The issue: After Pittsburgh drivers complained about aggressive tactics used by tow-truck drivers earlier this year, highlighted during the winter's heavy snowfall, Pittsburgh officials took steps to rein them in. Under a new ordinance, tow companies and their drivers must pay new annual licensing fees. They must also notify police about every car they tow; auto storage lots must be open 24 hours and take credit cards. Towing companies have complied, but have a gripe of their own: Under a previously existing city law, tow companies are permitted to charge a maximum of $110 to tow a car from a parking space where it does not belong. That rate hasn't changed since 1992, and towing companies say a change is overdue
What the companies want: Mark Travis, owner of Travis Towing, says city council's regulations helped "legitimize" the towing business. "I think council honestly wanted to better the conditions that we operate under ... and they did a great job," Travis says. At the same time, "We should also be making a legitimate wage. We get demonized for what we do, but we are legitimate business owners with families to support and all we're asking for is a reasonable cost-of-living increase." Travis says he would like to see an increase that kept pace with inflation -- which he estimates would raise towing fees to about $171 per car towed. "[T]ires, gas, equipment and permit fees cost a lot more than they did in 1992," he says. "We're not asking for an arm and a leg."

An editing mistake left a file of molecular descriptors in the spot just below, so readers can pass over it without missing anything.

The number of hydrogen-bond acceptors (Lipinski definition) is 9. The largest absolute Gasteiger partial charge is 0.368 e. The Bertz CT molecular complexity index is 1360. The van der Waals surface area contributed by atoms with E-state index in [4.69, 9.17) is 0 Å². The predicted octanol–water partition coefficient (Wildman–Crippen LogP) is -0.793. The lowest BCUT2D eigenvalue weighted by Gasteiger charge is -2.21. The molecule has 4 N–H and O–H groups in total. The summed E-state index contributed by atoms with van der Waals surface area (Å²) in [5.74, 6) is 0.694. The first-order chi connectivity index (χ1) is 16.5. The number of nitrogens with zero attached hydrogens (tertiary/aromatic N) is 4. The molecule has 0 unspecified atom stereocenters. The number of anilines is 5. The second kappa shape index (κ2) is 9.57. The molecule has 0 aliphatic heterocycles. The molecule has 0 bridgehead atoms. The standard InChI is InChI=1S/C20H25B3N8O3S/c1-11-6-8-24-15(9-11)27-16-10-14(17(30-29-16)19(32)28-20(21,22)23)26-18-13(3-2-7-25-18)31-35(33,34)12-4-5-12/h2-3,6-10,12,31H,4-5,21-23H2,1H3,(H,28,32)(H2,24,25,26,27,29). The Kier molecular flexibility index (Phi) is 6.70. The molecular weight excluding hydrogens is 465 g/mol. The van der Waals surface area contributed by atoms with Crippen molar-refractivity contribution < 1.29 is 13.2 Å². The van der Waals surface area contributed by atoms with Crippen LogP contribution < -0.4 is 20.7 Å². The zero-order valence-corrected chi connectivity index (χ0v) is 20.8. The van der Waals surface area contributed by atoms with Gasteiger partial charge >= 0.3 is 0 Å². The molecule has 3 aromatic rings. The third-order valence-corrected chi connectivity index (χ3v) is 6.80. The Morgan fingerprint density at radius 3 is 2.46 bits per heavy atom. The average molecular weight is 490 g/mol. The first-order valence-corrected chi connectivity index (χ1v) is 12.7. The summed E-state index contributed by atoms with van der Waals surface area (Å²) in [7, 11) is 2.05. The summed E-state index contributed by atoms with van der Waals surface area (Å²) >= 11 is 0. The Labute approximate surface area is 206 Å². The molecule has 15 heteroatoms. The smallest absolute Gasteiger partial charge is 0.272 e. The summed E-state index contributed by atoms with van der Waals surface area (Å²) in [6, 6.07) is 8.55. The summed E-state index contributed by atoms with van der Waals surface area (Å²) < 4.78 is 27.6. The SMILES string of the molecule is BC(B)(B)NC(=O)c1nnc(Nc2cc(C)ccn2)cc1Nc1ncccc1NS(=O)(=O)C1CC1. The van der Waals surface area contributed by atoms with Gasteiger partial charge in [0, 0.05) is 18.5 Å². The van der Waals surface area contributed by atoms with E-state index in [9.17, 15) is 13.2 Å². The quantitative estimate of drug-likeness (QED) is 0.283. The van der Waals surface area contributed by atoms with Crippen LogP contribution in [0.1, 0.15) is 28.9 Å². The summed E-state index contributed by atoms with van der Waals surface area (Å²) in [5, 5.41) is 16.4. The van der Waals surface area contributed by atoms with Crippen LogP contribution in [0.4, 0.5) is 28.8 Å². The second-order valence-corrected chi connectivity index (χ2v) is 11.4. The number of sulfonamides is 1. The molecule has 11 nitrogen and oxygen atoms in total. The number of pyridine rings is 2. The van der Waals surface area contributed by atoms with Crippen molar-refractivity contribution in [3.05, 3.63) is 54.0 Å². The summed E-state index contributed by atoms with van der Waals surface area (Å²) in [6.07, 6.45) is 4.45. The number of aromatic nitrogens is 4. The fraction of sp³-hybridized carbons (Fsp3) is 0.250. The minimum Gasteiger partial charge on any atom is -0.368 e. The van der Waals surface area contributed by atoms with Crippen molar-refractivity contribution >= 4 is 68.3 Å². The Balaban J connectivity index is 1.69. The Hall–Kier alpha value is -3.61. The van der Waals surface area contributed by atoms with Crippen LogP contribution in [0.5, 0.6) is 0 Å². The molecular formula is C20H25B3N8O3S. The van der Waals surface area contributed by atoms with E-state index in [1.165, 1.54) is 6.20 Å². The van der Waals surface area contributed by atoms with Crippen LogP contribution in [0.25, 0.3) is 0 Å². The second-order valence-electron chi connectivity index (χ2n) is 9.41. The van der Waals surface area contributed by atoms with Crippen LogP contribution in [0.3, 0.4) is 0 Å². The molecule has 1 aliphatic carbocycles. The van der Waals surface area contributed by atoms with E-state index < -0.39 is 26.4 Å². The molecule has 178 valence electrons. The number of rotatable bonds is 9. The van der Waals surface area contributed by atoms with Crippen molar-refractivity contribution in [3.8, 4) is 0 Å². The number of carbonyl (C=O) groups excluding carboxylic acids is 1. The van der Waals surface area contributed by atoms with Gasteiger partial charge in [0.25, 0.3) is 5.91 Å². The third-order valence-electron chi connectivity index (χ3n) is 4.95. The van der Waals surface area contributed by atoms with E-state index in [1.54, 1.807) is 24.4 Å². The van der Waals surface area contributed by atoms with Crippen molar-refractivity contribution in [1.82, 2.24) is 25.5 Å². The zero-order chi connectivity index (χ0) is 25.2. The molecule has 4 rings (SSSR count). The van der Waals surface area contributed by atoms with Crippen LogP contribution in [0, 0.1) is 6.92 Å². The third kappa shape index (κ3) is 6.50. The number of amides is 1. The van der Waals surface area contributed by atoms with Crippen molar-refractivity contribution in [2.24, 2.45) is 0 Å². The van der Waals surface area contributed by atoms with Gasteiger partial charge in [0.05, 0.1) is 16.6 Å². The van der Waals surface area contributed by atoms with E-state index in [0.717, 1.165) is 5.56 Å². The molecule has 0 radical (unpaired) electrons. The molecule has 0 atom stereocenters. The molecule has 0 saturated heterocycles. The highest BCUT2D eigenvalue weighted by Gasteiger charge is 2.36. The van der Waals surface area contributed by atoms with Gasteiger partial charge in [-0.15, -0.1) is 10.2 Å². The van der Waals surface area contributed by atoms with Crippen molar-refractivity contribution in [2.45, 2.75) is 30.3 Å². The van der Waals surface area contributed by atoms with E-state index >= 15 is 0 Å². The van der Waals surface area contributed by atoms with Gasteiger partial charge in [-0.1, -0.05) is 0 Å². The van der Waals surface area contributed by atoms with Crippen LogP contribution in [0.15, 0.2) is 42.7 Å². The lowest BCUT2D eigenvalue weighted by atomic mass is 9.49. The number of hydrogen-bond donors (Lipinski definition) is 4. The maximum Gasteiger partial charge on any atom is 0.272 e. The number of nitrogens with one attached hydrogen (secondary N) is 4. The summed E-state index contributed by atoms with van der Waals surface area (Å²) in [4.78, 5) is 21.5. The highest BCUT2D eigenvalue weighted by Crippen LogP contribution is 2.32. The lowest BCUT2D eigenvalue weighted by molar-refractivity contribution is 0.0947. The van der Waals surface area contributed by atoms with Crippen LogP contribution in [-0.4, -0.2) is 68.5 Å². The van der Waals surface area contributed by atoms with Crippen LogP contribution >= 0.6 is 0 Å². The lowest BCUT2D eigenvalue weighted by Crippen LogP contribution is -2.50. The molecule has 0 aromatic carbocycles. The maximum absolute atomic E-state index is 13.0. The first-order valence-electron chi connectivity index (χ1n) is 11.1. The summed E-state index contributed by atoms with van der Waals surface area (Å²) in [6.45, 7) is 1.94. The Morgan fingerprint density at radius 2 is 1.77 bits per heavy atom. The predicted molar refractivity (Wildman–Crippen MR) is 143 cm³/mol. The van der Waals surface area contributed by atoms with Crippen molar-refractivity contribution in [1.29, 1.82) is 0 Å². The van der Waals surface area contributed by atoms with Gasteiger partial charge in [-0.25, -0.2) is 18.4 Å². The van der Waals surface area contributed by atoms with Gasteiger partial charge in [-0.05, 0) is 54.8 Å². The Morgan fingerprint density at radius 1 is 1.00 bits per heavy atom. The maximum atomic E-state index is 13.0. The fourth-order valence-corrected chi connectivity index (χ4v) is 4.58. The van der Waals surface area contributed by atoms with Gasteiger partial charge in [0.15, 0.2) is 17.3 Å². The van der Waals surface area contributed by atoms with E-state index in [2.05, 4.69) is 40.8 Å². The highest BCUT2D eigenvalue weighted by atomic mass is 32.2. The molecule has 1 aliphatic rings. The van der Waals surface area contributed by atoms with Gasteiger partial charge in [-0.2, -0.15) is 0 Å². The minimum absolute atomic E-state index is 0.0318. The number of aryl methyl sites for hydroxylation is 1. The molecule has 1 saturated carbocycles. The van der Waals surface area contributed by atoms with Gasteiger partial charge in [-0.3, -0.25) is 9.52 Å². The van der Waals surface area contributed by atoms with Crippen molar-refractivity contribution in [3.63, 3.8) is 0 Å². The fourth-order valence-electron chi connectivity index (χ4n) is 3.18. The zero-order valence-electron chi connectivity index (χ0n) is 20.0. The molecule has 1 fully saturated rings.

The likelihood that they'll get it: City Councilor Doug Shields, who sponsored the towing reforms, says tow company owners are entitled to the public hearing. He says he initially left a rate increase out of his legislation because a lot of companies were already charging over the amount set by law, but no one was enforcing the cost regulations. Shields says he invited the tow-truck companies to lobby council for a rate increase. Shields says he's neutral on the increase, though he adds "it's more prudent to operate for a year under the new law to see if it has solved the problems," before discussing new rates. In any case, Shields says $171 seems too high: "I wouldn't accept that at all. ... They'd need to open the books and show us a breakdown of the costs."
What's next: Travis submitted a citizen's petition for a public hearing on a fee increase. The hearing will be held at 10 a.m. on Thu., Dec. 18 in council chambers on the fifth floor of the City-County Building, 414 Grant St., Downtown. Public comment will be taken.